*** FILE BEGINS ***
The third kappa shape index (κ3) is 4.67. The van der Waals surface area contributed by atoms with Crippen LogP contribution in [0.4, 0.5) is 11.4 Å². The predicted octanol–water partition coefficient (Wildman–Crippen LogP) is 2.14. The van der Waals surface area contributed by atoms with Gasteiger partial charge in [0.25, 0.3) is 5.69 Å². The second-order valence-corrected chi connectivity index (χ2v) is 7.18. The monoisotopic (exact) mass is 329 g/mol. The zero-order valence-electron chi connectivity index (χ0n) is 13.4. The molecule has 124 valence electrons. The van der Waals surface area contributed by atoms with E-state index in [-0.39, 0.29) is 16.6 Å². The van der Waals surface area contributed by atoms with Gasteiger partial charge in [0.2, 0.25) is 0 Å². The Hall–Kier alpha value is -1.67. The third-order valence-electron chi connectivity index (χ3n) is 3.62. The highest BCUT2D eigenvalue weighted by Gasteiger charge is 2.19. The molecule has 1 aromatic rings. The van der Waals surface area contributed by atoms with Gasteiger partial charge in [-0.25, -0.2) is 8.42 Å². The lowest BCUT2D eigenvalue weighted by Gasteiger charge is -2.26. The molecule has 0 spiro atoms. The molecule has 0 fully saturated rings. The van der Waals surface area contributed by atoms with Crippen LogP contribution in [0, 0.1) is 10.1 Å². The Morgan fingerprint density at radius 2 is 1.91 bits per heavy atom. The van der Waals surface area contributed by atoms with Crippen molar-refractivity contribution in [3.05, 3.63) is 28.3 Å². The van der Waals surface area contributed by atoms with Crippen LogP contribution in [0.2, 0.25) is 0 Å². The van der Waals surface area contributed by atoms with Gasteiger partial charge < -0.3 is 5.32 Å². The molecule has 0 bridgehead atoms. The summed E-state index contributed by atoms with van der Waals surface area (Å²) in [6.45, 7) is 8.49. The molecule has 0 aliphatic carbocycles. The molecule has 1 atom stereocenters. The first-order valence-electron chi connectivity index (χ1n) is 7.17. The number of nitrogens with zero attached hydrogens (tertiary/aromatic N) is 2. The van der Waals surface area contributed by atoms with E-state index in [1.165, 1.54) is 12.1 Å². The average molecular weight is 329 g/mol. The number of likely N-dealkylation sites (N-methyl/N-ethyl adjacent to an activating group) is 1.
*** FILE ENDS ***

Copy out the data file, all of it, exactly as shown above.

The third kappa shape index (κ3) is 4.67. The van der Waals surface area contributed by atoms with Crippen LogP contribution in [0.4, 0.5) is 11.4 Å². The predicted octanol–water partition coefficient (Wildman–Crippen LogP) is 2.14. The van der Waals surface area contributed by atoms with Gasteiger partial charge in [0.25, 0.3) is 5.69 Å². The second-order valence-corrected chi connectivity index (χ2v) is 7.18. The monoisotopic (exact) mass is 329 g/mol. The zero-order valence-electron chi connectivity index (χ0n) is 13.4. The molecule has 124 valence electrons. The van der Waals surface area contributed by atoms with E-state index in [-0.39, 0.29) is 16.6 Å². The van der Waals surface area contributed by atoms with Gasteiger partial charge in [0.2, 0.25) is 0 Å². The Hall–Kier alpha value is -1.67. The third-order valence-electron chi connectivity index (χ3n) is 3.62. The highest BCUT2D eigenvalue weighted by Gasteiger charge is 2.19. The molecule has 1 aromatic rings. The van der Waals surface area contributed by atoms with Gasteiger partial charge in [-0.25, -0.2) is 8.42 Å². The lowest BCUT2D eigenvalue weighted by Gasteiger charge is -2.26. The molecule has 0 spiro atoms. The molecule has 0 fully saturated rings. The van der Waals surface area contributed by atoms with Crippen LogP contribution in [0, 0.1) is 10.1 Å². The Morgan fingerprint density at radius 2 is 1.91 bits per heavy atom. The van der Waals surface area contributed by atoms with Crippen molar-refractivity contribution in [3.05, 3.63) is 28.3 Å². The van der Waals surface area contributed by atoms with Crippen LogP contribution in [0.2, 0.25) is 0 Å². The van der Waals surface area contributed by atoms with Gasteiger partial charge < -0.3 is 5.32 Å². The molecule has 0 bridgehead atoms. The summed E-state index contributed by atoms with van der Waals surface area (Å²) in [6.45, 7) is 8.49. The molecule has 0 aliphatic carbocycles. The molecule has 1 atom stereocenters. The first-order valence-electron chi connectivity index (χ1n) is 7.17. The number of nitrogens with zero attached hydrogens (tertiary/aromatic N) is 2. The van der Waals surface area contributed by atoms with E-state index in [1.165, 1.54) is 12.1 Å². The average molecular weight is 329 g/mol. The number of likely N-dealkylation sites (N-methyl/N-ethyl adjacent to an activating group) is 1.